Team from Caltech and Huntington Medical Research Institutes announce progress on behavioral test to detect early risk of Alzheimer’s disease

A sample Stroop Paradigm test. It takes a little extra mental effort to name the color of a word when it doesn’t match the word itself.
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Alzheimer’s disease is a neurodegenerative disease that damages a person’s ability to think, remember and perform basic functions. According to the National Institutes of Health, Alzheimer’s disease affects more than 6 million Americans, mostly aged 65 and older. Although the neurological damage of the disease is irreversible, early detection and intervention have been shown to slow its progression.

Before the onset of physical symptoms of Alzheimer’s disease, the most common method used to measure the risk of developing the disease is to measure the levels of certain proteins, such as beta-amyloid and tau proteins, in the fluid cerebrospinal. This test is invasive, painful and expensive.

Now, a team from Caltech and the Huntington Institutes of Medical Research has made progress toward developing a simple behavioral test to measure an individual’s risk of developing Alzheimer’s disease before any symptoms appear.

The research was conducted in the lab of Shinsuke Shimojo, Gertrude Baltimore Professor of Experimental Psychology. An article describing the results appears in the journal Alzheimer’s and dementia September 20. Shimojo is an affiliate faculty member of the Tianqiao and Chrissy Chen Institute for Neuroscience at Caltech.

“Early detection of Alzheimer’s disease is important in order to take interventions that can slow disease progression,” says study first author Shao-Min Sean Hung, a former postdoctoral researcher at the Shimojo lab and now assistant professor at Waseda University. in Japan. “Before disease onset, by definition, cognitively healthy people do not show behavioral symptoms – and so it is not possible to do traditional behavioral assessments for disease because there are not yet What we’re trying to do is develop a test to detect behavioral abnormalities long before any symptoms appear and in a way that’s less invasive than measuring cerebrospinal fluid.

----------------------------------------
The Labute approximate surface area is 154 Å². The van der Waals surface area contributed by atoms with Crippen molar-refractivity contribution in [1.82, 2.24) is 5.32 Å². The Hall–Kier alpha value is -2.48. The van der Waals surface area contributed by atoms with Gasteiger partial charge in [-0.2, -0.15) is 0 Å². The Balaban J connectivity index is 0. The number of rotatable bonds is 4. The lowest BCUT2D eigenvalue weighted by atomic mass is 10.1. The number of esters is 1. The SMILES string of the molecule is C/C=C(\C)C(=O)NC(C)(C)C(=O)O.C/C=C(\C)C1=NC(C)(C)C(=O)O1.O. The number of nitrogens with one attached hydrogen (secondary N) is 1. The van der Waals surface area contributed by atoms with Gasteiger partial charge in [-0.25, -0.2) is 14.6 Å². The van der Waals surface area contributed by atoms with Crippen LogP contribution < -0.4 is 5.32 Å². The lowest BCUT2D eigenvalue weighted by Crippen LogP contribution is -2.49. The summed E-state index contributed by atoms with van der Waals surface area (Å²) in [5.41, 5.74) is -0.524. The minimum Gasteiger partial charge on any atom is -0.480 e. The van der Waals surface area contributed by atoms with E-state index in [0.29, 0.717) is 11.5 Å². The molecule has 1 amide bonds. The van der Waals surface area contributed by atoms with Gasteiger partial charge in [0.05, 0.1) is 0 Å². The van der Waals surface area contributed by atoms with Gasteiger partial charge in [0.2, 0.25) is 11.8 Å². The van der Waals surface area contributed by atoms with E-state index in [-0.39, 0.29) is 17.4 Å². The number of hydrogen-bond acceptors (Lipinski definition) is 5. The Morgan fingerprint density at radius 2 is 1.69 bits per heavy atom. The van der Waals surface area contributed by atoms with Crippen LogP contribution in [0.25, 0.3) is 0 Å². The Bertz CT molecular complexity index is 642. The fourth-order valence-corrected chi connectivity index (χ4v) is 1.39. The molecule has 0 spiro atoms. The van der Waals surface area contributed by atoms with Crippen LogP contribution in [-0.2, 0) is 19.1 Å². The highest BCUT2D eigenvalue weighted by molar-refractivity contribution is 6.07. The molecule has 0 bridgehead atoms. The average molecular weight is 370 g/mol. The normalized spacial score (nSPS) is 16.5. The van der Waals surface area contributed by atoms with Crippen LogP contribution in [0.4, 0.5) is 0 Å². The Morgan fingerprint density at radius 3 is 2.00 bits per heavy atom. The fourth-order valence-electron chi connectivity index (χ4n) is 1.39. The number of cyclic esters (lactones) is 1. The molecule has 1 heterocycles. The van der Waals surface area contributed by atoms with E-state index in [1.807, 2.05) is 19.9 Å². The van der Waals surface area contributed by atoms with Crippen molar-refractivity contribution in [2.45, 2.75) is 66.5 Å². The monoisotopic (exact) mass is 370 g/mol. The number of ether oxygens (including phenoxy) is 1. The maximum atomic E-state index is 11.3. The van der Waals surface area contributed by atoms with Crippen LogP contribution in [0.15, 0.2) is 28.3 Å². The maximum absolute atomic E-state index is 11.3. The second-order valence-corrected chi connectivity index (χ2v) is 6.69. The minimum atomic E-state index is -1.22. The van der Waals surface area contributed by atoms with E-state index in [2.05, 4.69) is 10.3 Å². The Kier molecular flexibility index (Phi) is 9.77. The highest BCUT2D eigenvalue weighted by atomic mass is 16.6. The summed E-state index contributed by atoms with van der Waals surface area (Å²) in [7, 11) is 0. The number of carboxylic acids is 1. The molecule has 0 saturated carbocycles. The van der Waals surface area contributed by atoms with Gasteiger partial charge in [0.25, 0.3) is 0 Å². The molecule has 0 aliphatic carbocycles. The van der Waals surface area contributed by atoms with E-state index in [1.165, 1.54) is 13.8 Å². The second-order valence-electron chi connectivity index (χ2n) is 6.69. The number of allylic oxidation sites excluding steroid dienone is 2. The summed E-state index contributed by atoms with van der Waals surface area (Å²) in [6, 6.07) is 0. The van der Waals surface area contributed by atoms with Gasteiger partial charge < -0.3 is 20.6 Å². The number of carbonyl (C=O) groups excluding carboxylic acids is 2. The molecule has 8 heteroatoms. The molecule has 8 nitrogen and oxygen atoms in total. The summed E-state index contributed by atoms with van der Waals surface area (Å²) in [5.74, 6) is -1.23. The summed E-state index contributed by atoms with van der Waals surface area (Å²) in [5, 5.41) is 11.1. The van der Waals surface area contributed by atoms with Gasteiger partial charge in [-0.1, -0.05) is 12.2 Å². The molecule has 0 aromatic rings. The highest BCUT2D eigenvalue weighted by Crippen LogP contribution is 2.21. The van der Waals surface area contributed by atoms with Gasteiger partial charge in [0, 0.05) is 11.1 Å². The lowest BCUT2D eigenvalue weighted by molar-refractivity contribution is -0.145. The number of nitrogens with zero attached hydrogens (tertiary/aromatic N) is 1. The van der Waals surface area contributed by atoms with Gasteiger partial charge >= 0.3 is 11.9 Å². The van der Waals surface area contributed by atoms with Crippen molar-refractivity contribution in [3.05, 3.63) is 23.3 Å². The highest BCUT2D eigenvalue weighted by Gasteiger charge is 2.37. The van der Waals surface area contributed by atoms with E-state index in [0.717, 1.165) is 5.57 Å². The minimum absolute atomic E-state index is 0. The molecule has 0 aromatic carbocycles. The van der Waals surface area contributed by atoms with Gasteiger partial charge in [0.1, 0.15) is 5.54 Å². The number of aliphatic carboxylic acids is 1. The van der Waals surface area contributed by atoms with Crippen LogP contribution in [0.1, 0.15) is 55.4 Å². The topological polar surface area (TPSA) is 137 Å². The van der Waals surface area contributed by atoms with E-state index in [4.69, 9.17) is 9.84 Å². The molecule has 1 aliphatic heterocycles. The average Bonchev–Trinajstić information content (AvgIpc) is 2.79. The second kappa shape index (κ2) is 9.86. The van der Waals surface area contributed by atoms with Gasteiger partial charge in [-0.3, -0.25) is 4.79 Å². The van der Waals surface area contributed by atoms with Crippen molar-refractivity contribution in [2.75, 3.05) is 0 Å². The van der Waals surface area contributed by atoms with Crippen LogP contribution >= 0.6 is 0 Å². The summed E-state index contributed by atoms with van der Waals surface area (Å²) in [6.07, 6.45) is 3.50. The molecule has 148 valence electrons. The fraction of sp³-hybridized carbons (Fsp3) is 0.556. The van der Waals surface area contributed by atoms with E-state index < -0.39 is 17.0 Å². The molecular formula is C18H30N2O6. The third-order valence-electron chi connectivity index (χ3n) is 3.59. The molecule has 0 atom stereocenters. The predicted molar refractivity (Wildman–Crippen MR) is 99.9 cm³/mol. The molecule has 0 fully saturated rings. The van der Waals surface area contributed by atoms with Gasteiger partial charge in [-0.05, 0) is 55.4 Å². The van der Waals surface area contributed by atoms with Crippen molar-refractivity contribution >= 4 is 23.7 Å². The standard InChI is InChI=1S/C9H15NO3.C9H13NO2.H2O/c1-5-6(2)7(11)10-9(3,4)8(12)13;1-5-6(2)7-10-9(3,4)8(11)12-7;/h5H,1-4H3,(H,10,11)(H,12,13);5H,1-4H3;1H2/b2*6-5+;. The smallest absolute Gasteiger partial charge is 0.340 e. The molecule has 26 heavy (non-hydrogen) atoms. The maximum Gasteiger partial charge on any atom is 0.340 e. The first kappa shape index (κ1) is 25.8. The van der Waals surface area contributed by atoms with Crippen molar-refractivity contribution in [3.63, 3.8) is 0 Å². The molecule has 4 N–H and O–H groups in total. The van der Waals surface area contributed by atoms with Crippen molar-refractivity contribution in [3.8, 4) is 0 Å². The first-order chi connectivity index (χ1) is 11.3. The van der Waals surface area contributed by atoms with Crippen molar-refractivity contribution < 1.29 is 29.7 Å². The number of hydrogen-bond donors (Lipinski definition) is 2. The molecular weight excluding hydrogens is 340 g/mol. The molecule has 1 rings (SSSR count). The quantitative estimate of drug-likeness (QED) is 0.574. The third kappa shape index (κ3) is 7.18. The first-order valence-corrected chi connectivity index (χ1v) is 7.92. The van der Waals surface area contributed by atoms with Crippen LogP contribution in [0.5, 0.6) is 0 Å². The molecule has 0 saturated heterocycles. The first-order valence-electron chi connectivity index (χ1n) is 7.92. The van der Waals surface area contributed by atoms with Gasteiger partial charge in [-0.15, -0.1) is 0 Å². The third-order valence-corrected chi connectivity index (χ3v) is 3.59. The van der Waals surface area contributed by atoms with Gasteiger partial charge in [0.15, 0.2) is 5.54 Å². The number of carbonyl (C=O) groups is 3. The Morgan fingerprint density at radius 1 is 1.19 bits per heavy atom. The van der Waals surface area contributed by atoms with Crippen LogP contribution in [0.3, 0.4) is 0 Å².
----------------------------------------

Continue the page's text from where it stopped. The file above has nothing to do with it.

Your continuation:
The study involved 40 people with an average age of 75 and all in good cognitive health, who underwent a myriad of tests linked to Alzheimer’s risk: magnetic resonance imaging (MRI) of the brain, genome sequencing and measurements invasive cerebrospinal fluid mentioned above. Based on these biomarkers, individuals could be categorized as high risk or low risk. The researchers aimed to develop a behavioral test whose results would correlate with these biological measurements.

The team developed a task in which a participant undergoes a so-called Stroop Paradigm test. In this common test, a person is shown a word – the name of a color – displayed in colored ink. However, the word itself does not necessarily match the color of the printed word. For example, the word “RED” is printed in green. At each iteration of the task, the participant is asked to name either the color of the word or the word itself. Compared to naming the word itself, naming the text color is considered “high effort” – it’s harder than it looks. (You can try it yourself below.)